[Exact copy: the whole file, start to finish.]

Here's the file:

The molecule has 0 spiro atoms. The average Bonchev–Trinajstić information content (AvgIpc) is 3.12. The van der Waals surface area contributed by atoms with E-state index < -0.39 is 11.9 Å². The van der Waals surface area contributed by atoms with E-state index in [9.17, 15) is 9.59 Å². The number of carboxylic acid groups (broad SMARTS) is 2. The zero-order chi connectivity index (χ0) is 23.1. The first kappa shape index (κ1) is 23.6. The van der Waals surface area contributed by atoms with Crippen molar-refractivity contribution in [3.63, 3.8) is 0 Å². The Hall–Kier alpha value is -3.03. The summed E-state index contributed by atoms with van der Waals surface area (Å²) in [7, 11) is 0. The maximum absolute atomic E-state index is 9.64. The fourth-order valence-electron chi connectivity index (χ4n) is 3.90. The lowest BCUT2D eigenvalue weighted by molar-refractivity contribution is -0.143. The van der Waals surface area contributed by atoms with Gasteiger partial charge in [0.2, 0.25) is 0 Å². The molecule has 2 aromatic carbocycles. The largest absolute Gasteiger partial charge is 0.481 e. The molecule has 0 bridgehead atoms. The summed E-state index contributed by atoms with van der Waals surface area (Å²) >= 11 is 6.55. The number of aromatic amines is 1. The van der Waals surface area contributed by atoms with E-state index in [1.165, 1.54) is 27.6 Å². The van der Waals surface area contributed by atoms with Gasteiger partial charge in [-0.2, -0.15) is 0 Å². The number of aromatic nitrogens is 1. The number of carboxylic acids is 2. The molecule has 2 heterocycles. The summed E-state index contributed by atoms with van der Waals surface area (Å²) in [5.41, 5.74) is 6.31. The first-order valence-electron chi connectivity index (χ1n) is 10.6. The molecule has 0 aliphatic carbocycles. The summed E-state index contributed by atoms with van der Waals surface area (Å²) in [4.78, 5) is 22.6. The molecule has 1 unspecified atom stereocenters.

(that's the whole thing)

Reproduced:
The molecule has 0 spiro atoms. The average Bonchev–Trinajstić information content (AvgIpc) is 3.12. The van der Waals surface area contributed by atoms with E-state index < -0.39 is 11.9 Å². The van der Waals surface area contributed by atoms with E-state index in [9.17, 15) is 9.59 Å². The number of carboxylic acid groups (broad SMARTS) is 2. The zero-order chi connectivity index (χ0) is 23.1. The first kappa shape index (κ1) is 23.6. The van der Waals surface area contributed by atoms with Crippen molar-refractivity contribution in [3.63, 3.8) is 0 Å². The Hall–Kier alpha value is -3.03. The summed E-state index contributed by atoms with van der Waals surface area (Å²) in [7, 11) is 0. The maximum absolute atomic E-state index is 9.64. The fourth-order valence-electron chi connectivity index (χ4n) is 3.90. The lowest BCUT2D eigenvalue weighted by molar-refractivity contribution is -0.143. The van der Waals surface area contributed by atoms with Gasteiger partial charge in [0.2, 0.25) is 0 Å². The molecule has 2 aromatic carbocycles. The largest absolute Gasteiger partial charge is 0.481 e. The molecule has 0 bridgehead atoms. The summed E-state index contributed by atoms with van der Waals surface area (Å²) >= 11 is 6.55. The number of aromatic amines is 1. The van der Waals surface area contributed by atoms with E-state index in [1.165, 1.54) is 27.6 Å². The van der Waals surface area contributed by atoms with Gasteiger partial charge in [-0.2, -0.15) is 0 Å². The number of aromatic nitrogens is 1. The number of carboxylic acids is 2. The molecule has 2 heterocycles. The summed E-state index contributed by atoms with van der Waals surface area (Å²) in [5.41, 5.74) is 6.31. The first-order valence-electron chi connectivity index (χ1n) is 10.6. The molecule has 0 aliphatic carbocycles. The summed E-state index contributed by atoms with van der Waals surface area (Å²) in [4.78, 5) is 22.6. The molecule has 1 unspecified atom stereocenters.